Brooks doesn’t specify the exact reforms necessary to correct this cancer on society, but we all know what they are: We need only reduce the entitlements, along the lines Pete Peterson has been strenuously advocating. That can be accomplished by setting up an Entitlement Commission to impartially hand down “fast-track” cuts to old-age entitlement programs, tell Congress what it has to do, and get the economy back on course. When Obama sees the happy-times oldster lolling about on his houseboat in the Florida Keys, he ought to react the way Reagan did when he observed the “welfare queen” who was supposedly ripping off  taxpayers: Cut off the supply of federal funds, and stop letting the Greedy Geezers feed at the public trough.

If it isn’t politically expedient to cut us off (because we darned geezers insist upon voting), then convince us to do it to ourselves. What Brooks calls the Geezer’s Crusade is an imagined “spontaneous social movement” by elders to reduce their own benefits. He writes:

It now seems clear that the only way the U.S. is going to avoid an economic crisis is if the oldsters take it upon themselves to arise and force change. The young lack the political power. Only the old can lead a generativity revolution — millions of people demanding changes in health care spending and the retirement age to make life better for their grandchildren.

Brooks has audacity, I’ll give him that. Too bad his premise is as phony as a three-dollar bill. But Brooks is far from alone in advancing what I call the Myth of the Greedy Geezer, in which old people’s selfish attachment to their entitlements is the primary cause of the nation’s economic woes, and entitlement cuts are the only solution. The myth is circulated by pundits of all political stripes, and graces the editorial pages of some of the nation’s largest newspapers.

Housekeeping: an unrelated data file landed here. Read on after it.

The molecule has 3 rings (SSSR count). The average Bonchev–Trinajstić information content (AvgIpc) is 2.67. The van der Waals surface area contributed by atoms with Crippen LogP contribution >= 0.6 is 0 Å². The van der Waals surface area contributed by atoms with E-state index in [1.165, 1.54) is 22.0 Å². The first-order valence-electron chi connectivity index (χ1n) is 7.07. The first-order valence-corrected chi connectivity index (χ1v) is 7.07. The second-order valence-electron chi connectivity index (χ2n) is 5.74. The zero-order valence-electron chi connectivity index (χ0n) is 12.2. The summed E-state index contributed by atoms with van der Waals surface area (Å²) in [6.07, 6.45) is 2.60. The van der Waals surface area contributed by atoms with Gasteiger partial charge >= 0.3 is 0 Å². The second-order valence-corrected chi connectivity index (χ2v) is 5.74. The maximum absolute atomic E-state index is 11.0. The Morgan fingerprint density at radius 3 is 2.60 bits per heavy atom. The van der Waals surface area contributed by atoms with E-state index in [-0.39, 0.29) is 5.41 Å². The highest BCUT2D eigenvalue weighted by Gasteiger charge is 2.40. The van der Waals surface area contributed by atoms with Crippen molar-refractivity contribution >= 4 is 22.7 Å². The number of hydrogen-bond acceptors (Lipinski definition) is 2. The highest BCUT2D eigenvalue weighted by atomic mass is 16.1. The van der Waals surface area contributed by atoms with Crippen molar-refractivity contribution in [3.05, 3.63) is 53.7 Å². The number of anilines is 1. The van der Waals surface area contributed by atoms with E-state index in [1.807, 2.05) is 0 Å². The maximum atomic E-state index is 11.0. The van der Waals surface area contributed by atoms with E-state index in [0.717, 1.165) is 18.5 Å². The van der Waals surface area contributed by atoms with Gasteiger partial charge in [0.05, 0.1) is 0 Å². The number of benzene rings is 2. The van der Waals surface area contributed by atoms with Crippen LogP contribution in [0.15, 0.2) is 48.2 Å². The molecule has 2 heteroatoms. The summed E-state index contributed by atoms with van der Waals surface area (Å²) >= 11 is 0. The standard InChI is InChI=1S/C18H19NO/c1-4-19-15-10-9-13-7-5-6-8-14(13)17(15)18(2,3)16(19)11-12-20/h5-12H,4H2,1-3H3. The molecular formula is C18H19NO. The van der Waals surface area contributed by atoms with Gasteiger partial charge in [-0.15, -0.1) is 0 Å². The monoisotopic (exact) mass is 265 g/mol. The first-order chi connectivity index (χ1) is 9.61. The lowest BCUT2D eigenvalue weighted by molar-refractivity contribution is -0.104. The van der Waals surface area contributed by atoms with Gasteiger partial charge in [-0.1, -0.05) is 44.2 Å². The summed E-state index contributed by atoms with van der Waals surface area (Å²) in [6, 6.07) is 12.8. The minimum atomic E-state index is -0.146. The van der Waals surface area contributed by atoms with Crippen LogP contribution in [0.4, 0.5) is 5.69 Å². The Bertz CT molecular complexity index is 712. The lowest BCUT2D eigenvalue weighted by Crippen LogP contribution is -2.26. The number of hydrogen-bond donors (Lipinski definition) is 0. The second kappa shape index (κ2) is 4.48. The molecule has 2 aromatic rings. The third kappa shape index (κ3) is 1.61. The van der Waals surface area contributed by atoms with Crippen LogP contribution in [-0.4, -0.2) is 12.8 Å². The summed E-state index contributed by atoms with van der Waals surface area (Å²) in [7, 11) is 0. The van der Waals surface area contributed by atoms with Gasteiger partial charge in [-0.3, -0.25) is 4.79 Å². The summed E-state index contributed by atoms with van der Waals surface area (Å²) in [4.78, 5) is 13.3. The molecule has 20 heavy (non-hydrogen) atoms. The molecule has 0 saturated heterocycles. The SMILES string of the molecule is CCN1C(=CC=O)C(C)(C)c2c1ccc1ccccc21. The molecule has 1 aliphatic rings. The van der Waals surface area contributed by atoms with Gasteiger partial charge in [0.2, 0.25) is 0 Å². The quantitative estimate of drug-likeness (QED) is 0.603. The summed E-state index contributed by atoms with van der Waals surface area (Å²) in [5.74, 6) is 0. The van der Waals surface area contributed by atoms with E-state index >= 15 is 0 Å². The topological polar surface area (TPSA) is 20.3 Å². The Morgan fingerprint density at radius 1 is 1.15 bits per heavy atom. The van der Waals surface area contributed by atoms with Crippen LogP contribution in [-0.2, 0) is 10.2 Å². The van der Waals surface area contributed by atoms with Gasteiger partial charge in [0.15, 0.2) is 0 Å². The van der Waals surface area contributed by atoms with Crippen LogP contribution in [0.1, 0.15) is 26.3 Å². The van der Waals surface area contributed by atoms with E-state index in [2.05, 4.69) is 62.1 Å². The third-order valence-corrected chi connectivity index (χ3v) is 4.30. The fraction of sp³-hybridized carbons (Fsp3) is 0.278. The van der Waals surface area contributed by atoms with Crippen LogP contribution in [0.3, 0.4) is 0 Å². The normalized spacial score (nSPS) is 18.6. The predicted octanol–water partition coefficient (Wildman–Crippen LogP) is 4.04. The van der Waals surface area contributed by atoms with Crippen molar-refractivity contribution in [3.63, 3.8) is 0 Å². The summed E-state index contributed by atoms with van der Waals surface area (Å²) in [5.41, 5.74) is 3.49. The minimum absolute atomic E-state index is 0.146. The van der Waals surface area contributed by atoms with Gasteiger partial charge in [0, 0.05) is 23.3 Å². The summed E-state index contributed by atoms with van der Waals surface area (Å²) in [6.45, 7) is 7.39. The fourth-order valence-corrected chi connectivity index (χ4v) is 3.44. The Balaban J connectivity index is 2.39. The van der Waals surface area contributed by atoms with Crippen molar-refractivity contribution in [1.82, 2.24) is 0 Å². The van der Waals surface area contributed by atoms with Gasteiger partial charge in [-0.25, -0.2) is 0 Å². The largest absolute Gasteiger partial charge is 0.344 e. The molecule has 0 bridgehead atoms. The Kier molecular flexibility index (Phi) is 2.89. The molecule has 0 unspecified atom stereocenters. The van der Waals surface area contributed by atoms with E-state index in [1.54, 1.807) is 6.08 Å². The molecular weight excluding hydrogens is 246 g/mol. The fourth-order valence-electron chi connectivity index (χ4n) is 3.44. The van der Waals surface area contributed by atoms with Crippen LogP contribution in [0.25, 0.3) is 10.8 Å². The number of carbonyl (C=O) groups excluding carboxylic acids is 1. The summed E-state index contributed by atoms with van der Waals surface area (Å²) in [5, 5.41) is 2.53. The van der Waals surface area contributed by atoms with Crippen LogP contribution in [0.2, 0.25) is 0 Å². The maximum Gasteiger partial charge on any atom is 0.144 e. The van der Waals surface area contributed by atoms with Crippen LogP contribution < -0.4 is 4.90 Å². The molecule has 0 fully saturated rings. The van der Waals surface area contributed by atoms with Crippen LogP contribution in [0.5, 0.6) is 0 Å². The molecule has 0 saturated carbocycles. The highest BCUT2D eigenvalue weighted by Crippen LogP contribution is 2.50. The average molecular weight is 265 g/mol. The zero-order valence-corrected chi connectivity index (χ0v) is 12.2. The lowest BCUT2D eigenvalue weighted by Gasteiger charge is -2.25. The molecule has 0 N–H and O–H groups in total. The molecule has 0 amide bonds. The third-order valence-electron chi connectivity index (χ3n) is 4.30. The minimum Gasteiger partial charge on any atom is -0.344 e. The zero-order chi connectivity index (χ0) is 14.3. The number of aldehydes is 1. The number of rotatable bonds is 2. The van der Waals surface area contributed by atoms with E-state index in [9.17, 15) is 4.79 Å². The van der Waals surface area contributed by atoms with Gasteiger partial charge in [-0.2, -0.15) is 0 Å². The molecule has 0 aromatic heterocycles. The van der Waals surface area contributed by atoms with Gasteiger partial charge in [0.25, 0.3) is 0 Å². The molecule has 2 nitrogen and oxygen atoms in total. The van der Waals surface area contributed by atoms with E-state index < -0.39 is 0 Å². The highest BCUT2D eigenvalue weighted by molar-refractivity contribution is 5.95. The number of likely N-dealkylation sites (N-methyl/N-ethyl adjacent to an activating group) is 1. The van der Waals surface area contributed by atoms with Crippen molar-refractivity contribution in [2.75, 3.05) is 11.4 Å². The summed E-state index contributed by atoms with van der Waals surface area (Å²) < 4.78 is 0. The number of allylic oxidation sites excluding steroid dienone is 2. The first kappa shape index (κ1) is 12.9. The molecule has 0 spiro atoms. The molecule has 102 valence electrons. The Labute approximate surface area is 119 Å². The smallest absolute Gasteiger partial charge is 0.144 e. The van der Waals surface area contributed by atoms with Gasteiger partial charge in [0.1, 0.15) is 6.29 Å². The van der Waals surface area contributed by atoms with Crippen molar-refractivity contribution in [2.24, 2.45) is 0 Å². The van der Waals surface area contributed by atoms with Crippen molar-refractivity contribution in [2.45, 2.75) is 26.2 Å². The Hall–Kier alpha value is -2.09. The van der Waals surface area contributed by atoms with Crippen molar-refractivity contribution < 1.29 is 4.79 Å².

This fabrication serves a myriad of purposes. It substitutes a phony intergenerational conflict–a phantom battle between young and old–for the real conflict in American society: the conflict between the interests of poor and middle-class people, who pay more than their fair share, and the corporations and wealthy elite, who get an easier ride in America than they do anywhere in the developed world.  

In the past 30 years, according to Congressional  Budget Office data, the income of the top 1% of Americans has risen 176%, while the middle fifth have seen a 21% growth in income, and the poorest fifth just 6%. But hey–why talk about taxing the rich when you can balance the budget on the backs of those Greedy Geezers?

Wall Street had to be bailed out to the tune of $1 trillion, and they’re back to business as usual. But why take measures that might “stifle” the “freemarket” when we can just cut Social Security instead? (And never mind that the Greedy Geezers saw their retirement savings decimated and their home values plunge; they’ll manage.) 

Millions of Americans suffer and even die from inadequate health care, and medical costs drive thousands into bankruptcy every year. But why should we expect the drugmakers and insurance companies to reduce their hefty profits, when we can just reduce Medicare payments to those Greedy Geezers? After all, does grandma really need that hip replacement when it means taking money out of the hands of her grandchildren? Should grandpa have a triple-bypass, just to get a few more years of life, when it means bankrupting the country?